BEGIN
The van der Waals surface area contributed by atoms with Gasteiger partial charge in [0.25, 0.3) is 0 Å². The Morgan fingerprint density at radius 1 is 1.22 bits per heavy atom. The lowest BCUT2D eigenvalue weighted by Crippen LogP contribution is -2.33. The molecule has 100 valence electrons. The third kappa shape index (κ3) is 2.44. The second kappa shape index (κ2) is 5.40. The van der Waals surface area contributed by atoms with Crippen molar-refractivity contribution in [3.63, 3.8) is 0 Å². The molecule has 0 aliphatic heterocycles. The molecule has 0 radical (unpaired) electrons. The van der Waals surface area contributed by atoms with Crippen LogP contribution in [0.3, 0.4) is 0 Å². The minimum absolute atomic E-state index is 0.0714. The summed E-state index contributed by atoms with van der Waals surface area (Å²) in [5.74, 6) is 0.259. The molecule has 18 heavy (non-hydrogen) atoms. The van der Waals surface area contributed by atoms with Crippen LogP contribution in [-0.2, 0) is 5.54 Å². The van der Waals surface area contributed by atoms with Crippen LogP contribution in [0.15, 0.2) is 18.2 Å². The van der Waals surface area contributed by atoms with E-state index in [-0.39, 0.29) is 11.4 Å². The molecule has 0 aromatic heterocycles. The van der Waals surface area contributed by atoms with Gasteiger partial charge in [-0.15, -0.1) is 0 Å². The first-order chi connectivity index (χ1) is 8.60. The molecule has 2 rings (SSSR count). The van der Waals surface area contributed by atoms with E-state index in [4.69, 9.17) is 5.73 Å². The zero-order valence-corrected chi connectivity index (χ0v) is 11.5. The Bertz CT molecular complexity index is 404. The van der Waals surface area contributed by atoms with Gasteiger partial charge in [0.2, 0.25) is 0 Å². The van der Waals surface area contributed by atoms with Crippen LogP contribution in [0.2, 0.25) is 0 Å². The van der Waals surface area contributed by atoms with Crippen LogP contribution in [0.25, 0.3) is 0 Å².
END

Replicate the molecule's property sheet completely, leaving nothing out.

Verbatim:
The van der Waals surface area contributed by atoms with Gasteiger partial charge in [0.25, 0.3) is 0 Å². The Morgan fingerprint density at radius 1 is 1.22 bits per heavy atom. The lowest BCUT2D eigenvalue weighted by Crippen LogP contribution is -2.33. The molecule has 100 valence electrons. The third kappa shape index (κ3) is 2.44. The second kappa shape index (κ2) is 5.40. The van der Waals surface area contributed by atoms with Crippen molar-refractivity contribution in [3.63, 3.8) is 0 Å². The molecule has 0 aliphatic heterocycles. The molecule has 0 radical (unpaired) electrons. The van der Waals surface area contributed by atoms with Crippen LogP contribution in [0.3, 0.4) is 0 Å². The minimum absolute atomic E-state index is 0.0714. The summed E-state index contributed by atoms with van der Waals surface area (Å²) in [5.74, 6) is 0.259. The molecule has 18 heavy (non-hydrogen) atoms. The van der Waals surface area contributed by atoms with Crippen LogP contribution in [-0.2, 0) is 5.54 Å². The van der Waals surface area contributed by atoms with Crippen LogP contribution in [0.15, 0.2) is 18.2 Å². The van der Waals surface area contributed by atoms with E-state index in [-0.39, 0.29) is 11.4 Å². The molecule has 0 aromatic heterocycles. The van der Waals surface area contributed by atoms with Gasteiger partial charge in [-0.15, -0.1) is 0 Å². The first-order chi connectivity index (χ1) is 8.60. The molecule has 2 rings (SSSR count). The van der Waals surface area contributed by atoms with E-state index in [4.69, 9.17) is 5.73 Å². The zero-order valence-corrected chi connectivity index (χ0v) is 11.5. The Bertz CT molecular complexity index is 404. The van der Waals surface area contributed by atoms with Gasteiger partial charge in [0.2, 0.25) is 0 Å². The van der Waals surface area contributed by atoms with Crippen LogP contribution in [0.2, 0.25) is 0 Å². The van der Waals surface area contributed by atoms with Crippen LogP contribution in [0.25, 0.3) is 0 Å².